This paper extends the numerical manifold method (NMM) for complete rock slope failure analysis. A fracturing algorithm based on the Mohr-Coulomb criterion with a tensile cutoff is implemented into the NMM code. The developed program is first calibrated through two typical crack problems and then applied to analyze the potential footwall slope instability. Parametric studies are carried out. Numerical results indicate that the developed program can simulate the sliding along pre-existing discontinuities, fracturing through intact rock, as well as kinematics of failed slope, and can reproduce the major failure mechanisms observed in footwall slope collapses. The NMM is promising for such problems and deserves to be further developed to be practically used in rock slope stability analysis and open pit slope design.


Open pit mining is a very cost-effective mining method. In open pit mining, pit slopes are formed. With the mining depths steadily increased to 500 meters or even higher, design of open pit slope angles is becoming more and more important. Small change in the overall pit slope angle has significant influence on the overall economy. An ideal design method must be able to

  • predict where and under what conditions a failure surface may develop;

  • predict the kinematics of the failed slope.

Current design methods can be distinguished into four groups:

  1. empirical design method;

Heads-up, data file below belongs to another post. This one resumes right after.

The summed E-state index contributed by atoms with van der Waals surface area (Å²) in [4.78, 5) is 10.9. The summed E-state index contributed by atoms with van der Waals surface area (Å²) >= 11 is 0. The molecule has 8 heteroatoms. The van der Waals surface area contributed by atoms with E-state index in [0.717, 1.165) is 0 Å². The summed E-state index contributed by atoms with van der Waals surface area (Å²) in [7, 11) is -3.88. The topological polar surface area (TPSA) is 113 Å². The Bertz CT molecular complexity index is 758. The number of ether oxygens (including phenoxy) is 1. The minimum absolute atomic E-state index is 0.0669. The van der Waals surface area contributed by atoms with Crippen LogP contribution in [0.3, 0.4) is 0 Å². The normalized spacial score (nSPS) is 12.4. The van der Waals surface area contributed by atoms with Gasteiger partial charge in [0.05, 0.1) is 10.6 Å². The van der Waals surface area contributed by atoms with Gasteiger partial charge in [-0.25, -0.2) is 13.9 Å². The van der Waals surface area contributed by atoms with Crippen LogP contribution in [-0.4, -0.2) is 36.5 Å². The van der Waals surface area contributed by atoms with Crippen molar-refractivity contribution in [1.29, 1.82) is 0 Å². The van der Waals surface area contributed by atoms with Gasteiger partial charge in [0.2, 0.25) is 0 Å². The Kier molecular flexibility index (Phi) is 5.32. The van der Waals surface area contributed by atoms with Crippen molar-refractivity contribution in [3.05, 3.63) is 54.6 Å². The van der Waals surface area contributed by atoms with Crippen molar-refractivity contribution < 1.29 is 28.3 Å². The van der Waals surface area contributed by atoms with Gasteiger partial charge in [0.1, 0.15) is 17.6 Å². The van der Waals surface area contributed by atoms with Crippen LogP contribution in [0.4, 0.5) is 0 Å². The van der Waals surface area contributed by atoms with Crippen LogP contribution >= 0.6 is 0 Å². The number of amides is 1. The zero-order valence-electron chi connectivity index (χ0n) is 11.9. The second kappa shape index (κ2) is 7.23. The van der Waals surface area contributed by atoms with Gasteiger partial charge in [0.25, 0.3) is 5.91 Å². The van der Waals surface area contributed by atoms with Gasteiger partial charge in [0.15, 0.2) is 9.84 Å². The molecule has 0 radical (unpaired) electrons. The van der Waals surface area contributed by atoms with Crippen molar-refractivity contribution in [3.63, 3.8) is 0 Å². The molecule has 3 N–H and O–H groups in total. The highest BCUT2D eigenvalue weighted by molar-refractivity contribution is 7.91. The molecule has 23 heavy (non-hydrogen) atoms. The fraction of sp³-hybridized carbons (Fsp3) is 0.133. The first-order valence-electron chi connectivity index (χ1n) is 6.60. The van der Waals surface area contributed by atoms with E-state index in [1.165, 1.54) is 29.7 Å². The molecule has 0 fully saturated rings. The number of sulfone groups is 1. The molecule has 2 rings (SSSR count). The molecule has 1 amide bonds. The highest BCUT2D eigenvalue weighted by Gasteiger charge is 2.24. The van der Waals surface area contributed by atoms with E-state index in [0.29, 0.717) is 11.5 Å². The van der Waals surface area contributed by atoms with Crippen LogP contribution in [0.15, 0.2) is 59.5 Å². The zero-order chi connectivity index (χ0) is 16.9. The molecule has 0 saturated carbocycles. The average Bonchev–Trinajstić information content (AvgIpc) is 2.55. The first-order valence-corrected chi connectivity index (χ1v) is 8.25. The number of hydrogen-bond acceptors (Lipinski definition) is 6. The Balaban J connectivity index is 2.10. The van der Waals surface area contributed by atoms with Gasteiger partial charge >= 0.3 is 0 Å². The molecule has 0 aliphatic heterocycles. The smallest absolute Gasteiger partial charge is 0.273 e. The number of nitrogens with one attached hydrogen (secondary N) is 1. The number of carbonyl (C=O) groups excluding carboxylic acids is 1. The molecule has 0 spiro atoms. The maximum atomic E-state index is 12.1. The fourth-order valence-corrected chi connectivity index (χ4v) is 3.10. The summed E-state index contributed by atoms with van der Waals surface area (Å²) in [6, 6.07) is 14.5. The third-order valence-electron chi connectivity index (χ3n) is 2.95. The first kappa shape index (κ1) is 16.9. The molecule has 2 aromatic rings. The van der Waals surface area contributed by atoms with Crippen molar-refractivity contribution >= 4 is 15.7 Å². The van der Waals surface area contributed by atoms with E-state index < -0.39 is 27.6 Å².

2. physical model tests;

  3. limit equilibrium methods;

  4. numerical methods.

Among them, numerical methods have become popular in recent years. Currently existing numerical methods can be generally grouped into two categories: continuum methods (e.g. FDM, FEM, BEM, etc.) and discontinuum methods (e.g. the distinct element method with the commercial codes as UDEC, 3DEC, etc. and the discontinuous deformation analysis (DDA) [1]). Existing continuum codes are able to simulate the location and shape of the failure surface developing in a slope. However, an actual failure surface discontinuity is not formed. Pre-existing fractures are usually not incorporated. Discontinuum codes model the discontinuities presented in rock mass explicitly and have been successfully used to simulate structurally controlled failures. They are, however, difficult to simulate failures through intact rock. Actual slope failure involves both sliding along pre-existing discontinuities as well as fracturing through intact rock. A general method which can simulate the actual slope failure becomes essential. In this paper, the recently developed numerical manifold method (NMM) [2] is explored to account for complete rock slope failure process. Footwall slope is considered. Footwall slopes are often excavated parallel to dip and extensive along both strike and down-dip. When mining continues down-dip, the length of the exposed footwall slope increases and the potential instability of the slope may arise. Footwall slope instability is a relatively common occurrence in open pit mines situated in area of steeply dipping strata particularly where mountainous topography exists. The importance of footwall instability has long been recognized. Failures only occur along the pre-defined discontinuities. In this paper, non-persistent joints are allowed, both sliding along pre-existing discontinuities and fracturing through intact rock will be captured.

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